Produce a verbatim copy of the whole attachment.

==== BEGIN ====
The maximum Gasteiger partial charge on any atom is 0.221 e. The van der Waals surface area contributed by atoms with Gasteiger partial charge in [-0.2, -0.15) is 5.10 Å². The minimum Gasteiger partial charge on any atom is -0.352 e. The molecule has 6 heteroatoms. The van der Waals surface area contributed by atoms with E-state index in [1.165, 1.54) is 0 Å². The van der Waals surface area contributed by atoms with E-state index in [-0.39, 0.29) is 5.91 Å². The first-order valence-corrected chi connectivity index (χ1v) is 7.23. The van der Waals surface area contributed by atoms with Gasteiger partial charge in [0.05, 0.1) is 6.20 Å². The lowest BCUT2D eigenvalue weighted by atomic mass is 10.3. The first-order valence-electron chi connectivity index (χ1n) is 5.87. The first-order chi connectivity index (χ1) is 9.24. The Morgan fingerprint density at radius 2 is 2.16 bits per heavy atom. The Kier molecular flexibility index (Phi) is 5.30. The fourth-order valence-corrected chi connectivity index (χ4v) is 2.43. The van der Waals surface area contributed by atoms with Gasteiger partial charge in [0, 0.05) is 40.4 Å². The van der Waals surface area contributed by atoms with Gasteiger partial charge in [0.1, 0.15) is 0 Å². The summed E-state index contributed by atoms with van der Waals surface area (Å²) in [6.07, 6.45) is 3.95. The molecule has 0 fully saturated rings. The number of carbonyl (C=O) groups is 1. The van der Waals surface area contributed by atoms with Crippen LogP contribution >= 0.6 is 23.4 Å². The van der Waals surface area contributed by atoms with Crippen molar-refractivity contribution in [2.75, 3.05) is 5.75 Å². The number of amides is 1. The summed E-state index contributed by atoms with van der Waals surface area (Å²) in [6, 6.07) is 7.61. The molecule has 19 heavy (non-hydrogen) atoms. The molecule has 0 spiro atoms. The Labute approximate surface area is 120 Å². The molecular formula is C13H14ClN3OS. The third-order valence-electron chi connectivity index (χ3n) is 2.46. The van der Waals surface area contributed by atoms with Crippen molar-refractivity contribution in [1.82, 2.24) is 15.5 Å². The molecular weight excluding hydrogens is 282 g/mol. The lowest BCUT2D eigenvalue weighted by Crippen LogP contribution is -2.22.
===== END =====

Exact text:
The maximum Gasteiger partial charge on any atom is 0.221 e. The van der Waals surface area contributed by atoms with Gasteiger partial charge in [-0.2, -0.15) is 5.10 Å². The minimum Gasteiger partial charge on any atom is -0.352 e. The molecule has 6 heteroatoms. The van der Waals surface area contributed by atoms with E-state index in [1.165, 1.54) is 0 Å². The van der Waals surface area contributed by atoms with E-state index in [-0.39, 0.29) is 5.91 Å². The first-order valence-corrected chi connectivity index (χ1v) is 7.23. The van der Waals surface area contributed by atoms with Gasteiger partial charge in [0.05, 0.1) is 6.20 Å². The lowest BCUT2D eigenvalue weighted by atomic mass is 10.3. The first-order valence-electron chi connectivity index (χ1n) is 5.87. The first-order chi connectivity index (χ1) is 9.24. The Morgan fingerprint density at radius 2 is 2.16 bits per heavy atom. The Kier molecular flexibility index (Phi) is 5.30. The fourth-order valence-corrected chi connectivity index (χ4v) is 2.43. The van der Waals surface area contributed by atoms with Gasteiger partial charge in [0, 0.05) is 40.4 Å². The van der Waals surface area contributed by atoms with Gasteiger partial charge in [0.1, 0.15) is 0 Å². The summed E-state index contributed by atoms with van der Waals surface area (Å²) in [6.07, 6.45) is 3.95. The molecule has 0 fully saturated rings. The number of carbonyl (C=O) groups is 1. The van der Waals surface area contributed by atoms with Crippen LogP contribution >= 0.6 is 23.4 Å². The van der Waals surface area contributed by atoms with Crippen molar-refractivity contribution in [2.75, 3.05) is 5.75 Å². The number of amides is 1. The summed E-state index contributed by atoms with van der Waals surface area (Å²) in [6, 6.07) is 7.61. The molecule has 19 heavy (non-hydrogen) atoms. The molecule has 0 spiro atoms. The Labute approximate surface area is 120 Å². The molecular formula is C13H14ClN3OS. The third-order valence-electron chi connectivity index (χ3n) is 2.46. The van der Waals surface area contributed by atoms with Crippen molar-refractivity contribution in [1.82, 2.24) is 15.5 Å². The molecular weight excluding hydrogens is 282 g/mol. The lowest BCUT2D eigenvalue weighted by Crippen LogP contribution is -2.22.